Google: Sharks Are Biting Our Undersea Cables

Google has a big problem and this time, it involves sharks. The search giant’s fiber optic cable lines in the Pacific Ocean are being ravished by great white sharks and now the company is forced to do a massive repair project.

Google to fix fiber-optic problem

The miles of cables were designed to bring internet speeds as fast as a single gigabyte per second in several different countries. Just last week, Google announced plans to reinforce the cables with Kevlar-like material to protect them.

What can past market crashes teach us about the current one?

The markets have largely recovered since the March selloff, but most would agree we're not out of the woods yet. The COVID-19 pandemic isn't close to being over, so it seems that volatility is here to stay, at least until the pandemic becomes less severe. Q2 2020 hedge fund letters, conferences and more At the Read More


The reason sharks are eating the cables is because the electricity attracts the animals to the cables as they may mistake it for prey. The new casing will decrease the electric pulses. It has been known for a long time that cables tend to attract the large sea creatures. Shark teeth have even been found inside cables as far back as 1985, when the teeth were found inside an experimental fibre optic cable right off the coast of Canary Islands. Two years later, sharks were blamed for four cable failures affecting the United States, Europe, and Japan.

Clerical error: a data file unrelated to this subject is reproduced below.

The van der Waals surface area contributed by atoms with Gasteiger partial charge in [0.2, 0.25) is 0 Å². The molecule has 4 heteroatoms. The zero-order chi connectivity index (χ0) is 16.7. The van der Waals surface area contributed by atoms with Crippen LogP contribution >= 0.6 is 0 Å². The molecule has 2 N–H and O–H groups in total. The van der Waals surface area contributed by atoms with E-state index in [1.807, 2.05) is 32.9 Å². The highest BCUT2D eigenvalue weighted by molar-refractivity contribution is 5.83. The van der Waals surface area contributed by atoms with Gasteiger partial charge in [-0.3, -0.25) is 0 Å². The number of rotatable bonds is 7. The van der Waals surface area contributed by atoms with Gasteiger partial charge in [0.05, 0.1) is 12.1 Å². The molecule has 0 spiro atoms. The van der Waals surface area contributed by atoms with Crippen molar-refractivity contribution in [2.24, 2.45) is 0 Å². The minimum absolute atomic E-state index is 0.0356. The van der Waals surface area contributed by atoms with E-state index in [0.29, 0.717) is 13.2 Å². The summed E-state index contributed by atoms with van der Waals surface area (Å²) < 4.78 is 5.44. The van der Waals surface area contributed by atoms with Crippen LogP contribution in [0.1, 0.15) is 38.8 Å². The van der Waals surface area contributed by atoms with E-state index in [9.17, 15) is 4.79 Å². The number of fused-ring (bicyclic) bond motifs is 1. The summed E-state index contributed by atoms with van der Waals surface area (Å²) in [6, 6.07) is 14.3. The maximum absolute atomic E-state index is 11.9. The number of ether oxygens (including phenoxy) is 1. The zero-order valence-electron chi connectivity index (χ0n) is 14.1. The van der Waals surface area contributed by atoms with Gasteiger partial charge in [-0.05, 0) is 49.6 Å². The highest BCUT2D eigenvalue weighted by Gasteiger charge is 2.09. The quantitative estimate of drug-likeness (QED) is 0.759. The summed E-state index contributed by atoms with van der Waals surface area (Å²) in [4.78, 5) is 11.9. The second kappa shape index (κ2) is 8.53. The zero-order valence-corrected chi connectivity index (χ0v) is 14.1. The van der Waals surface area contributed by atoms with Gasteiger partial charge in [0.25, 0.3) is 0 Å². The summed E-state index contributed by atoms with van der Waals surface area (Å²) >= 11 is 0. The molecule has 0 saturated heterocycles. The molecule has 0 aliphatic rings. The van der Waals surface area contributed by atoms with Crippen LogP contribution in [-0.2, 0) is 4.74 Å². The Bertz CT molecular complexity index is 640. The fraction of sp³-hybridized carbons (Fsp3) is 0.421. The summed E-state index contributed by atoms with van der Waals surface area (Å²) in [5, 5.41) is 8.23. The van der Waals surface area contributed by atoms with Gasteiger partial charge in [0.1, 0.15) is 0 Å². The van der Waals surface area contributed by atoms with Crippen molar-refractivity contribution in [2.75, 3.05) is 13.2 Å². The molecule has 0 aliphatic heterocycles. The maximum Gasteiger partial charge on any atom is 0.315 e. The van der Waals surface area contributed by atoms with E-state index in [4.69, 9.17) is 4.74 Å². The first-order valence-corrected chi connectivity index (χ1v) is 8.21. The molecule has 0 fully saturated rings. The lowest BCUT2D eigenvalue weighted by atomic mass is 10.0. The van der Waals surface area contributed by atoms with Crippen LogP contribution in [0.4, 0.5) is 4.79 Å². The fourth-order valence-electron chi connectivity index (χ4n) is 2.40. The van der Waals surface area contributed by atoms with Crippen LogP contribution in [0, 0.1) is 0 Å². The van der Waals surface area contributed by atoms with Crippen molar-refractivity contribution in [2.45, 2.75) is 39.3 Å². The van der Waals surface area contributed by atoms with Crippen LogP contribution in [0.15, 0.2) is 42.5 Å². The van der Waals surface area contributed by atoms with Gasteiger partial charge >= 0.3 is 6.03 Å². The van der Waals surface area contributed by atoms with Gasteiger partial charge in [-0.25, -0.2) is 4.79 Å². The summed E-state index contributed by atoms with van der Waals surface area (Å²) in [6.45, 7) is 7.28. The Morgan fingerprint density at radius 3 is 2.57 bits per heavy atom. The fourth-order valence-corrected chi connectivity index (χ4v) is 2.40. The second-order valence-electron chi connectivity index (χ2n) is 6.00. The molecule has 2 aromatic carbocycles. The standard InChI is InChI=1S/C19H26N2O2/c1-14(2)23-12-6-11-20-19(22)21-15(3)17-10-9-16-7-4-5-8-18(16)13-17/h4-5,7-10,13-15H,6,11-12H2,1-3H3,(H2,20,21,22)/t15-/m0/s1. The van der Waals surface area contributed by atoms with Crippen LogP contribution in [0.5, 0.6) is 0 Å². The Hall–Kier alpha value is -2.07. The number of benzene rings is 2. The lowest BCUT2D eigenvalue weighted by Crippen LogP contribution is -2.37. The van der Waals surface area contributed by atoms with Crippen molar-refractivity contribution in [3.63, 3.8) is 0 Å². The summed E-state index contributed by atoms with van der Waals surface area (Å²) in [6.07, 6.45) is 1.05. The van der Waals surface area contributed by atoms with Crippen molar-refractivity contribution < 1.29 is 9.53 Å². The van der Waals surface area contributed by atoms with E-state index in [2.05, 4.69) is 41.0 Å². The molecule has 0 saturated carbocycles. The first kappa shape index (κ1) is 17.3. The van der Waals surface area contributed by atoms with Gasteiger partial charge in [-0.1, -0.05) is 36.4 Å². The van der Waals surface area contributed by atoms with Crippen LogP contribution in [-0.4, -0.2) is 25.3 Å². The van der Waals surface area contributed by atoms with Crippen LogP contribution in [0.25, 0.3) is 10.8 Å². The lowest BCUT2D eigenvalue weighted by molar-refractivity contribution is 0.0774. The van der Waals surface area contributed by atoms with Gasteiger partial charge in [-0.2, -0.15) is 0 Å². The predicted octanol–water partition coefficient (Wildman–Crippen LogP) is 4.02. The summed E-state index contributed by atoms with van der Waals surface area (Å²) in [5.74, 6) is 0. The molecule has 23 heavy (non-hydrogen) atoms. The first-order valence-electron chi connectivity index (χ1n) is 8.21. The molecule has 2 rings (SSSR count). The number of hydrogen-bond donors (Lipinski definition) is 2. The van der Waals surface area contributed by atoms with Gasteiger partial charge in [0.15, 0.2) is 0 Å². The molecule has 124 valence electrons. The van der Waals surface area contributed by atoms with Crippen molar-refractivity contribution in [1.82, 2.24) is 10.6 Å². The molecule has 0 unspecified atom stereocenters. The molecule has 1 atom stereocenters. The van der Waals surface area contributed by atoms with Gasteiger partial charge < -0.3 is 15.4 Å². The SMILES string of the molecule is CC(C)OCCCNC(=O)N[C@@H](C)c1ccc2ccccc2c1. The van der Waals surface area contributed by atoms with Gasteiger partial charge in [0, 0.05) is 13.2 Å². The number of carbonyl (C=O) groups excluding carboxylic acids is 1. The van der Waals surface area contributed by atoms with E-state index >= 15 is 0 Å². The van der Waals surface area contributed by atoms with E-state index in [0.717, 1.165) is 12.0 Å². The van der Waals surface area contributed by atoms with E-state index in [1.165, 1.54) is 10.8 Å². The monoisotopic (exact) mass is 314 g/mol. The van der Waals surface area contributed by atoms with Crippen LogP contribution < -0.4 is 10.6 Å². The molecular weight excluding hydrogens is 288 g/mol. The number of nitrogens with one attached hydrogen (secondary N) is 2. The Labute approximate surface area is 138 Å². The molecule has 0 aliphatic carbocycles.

Google plans to expand faster fiber-optic cables

Google also plans to invest in a faster fiber-optic network across the Pacific and it is not the only company that is making the investment. Five companies from East Asia including China Telecom Corporation Limited (ADR) (NYSE:CHA) (HKG:0728), Singapore-based SingTel, China Mobile Ltd. (ADR) (NYSE:CHL) (HKG:0941), Malaysia-based Global Transit, and Japan-based KDDI Corp (TYO:9433) (OTCMKTS:KDDIF) will all invest in a project that begins service in 2016.

It is reported the cable system, which is aptly called FASTER, will be supplied by a Japanese vendor. The system was also designed to deliver fast speeds of up to 60 terabytes a second, a speed that is roughly ten million times faster than cable modems. The FASTER cable system is also noted to have the biggest design capacity ever built across the Trans-Pacific route.